Minnesota Partnership Project Increases Accuracy in Malaria Testing
Malaria cases have dropped dramatically in the last decade in part due to the use of rapid diagnostic tests that allow more effective prevention and treatment. However, these tests – called lateral flow assays or LFAs -- are not always sensitive enough to detect all the disease at low concentrations. For instance, some patients go undetected by LFA when parasite numbers in the bloodstream are low. This in turn can lead to asymptomatic patients who continue to carry and spread malaria, greatly reducing efforts to eliminate the disease.
University of Minnesota researcher John Bischof, Ph.D., and his collaborators are developing a diagnostic tool that reads a thermal signature from laser heated gold nanoparticles to enhance the sensitivity of LFAs for malaria. Testing is now underway on two beta prototype thermal contrast amplification (TCA) readers that can detect malaria up to eight times better than current technology. In September, one was placed at in the Mayo Clinic laboratory of Bobbi Pritt, M.D., Mayo’s head of clinical parasitology. It is part of a clinical study that will conclude in summer of 2016.
Partnership grant moves device from lab to clinic
Before receiving a two-year research grant from the Minnesota Partnership for Biotechnology and Medical Genomics in November of 2013, only a prototype of the TCA reader existed. Since receiving the grant, Dr. Bischof and colleagues were able to engage a professional partner to transform the prototype into a rugged and portable system that was moved from the University to Mayo Clinic for the clinical study. The data from this study will be used to make one more round of improvements to the TCA reader so it can be evaluated by the U.S. Food and Drug Administration.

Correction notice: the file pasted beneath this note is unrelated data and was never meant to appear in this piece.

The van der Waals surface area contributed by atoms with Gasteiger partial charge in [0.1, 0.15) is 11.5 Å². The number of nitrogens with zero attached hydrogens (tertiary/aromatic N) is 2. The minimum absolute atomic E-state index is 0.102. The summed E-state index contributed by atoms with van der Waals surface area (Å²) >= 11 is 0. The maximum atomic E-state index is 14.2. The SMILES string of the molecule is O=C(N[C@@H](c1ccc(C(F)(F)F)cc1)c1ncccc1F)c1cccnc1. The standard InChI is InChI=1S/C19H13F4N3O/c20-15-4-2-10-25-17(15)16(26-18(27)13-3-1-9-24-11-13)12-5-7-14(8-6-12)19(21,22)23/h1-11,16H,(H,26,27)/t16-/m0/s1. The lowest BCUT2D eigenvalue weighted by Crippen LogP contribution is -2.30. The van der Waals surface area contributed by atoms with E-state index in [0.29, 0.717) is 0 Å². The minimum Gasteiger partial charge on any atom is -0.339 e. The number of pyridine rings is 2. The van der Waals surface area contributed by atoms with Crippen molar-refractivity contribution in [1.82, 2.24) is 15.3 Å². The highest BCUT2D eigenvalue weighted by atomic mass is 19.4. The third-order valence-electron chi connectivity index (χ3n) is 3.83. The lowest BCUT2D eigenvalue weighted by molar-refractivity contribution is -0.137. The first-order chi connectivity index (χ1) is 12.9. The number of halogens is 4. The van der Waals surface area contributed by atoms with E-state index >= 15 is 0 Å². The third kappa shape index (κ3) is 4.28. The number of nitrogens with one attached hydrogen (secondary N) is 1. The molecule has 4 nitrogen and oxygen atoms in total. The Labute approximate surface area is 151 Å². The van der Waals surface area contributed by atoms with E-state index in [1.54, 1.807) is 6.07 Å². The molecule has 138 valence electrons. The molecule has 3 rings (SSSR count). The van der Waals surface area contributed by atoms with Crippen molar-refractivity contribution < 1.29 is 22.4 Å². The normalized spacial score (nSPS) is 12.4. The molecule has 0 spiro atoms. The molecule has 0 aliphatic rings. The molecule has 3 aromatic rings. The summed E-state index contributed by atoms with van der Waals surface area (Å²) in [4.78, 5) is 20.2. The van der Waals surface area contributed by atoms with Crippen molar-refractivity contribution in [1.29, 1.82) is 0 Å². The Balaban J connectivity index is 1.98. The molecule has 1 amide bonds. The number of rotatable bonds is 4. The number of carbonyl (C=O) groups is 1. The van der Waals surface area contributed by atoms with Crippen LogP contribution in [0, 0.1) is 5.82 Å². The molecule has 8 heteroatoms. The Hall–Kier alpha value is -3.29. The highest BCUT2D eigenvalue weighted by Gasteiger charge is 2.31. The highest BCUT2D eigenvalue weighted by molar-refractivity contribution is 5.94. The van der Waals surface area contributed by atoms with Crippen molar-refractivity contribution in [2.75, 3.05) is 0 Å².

In addition to diagnostics, laser gold nanoparticle heating can also help in other biomedical fields. For instance, in the early 2000s laser-irradiated gold nanoparticles were beginning to be used in the treatment of cancer. This stimulated Dr. Bischof and colleagues to more carefully study precisely how laser interacts with gold particles, and to quantify the heat from the particles. Dr. Bischof has submitted a scientific paper on the topic that may help improve gold nanoparticle laser heating in both diagnostic and therapeutic applications in the future.
By mid-2016 Dr. Bischof is hoping to demonstrate improved sensitivity of malaria detection over current gold nanoparticle-based LFA methods. He plans to then redesign the gold nanoparticles to get even more heat out, to possibly increase sensitivity to 100 times greater than current methods.
Better detection of the disease leads to better prevention and treatment. As Dr. Bischof predicts, “Malaria elimination may become a real possibility.”
January 29, 2016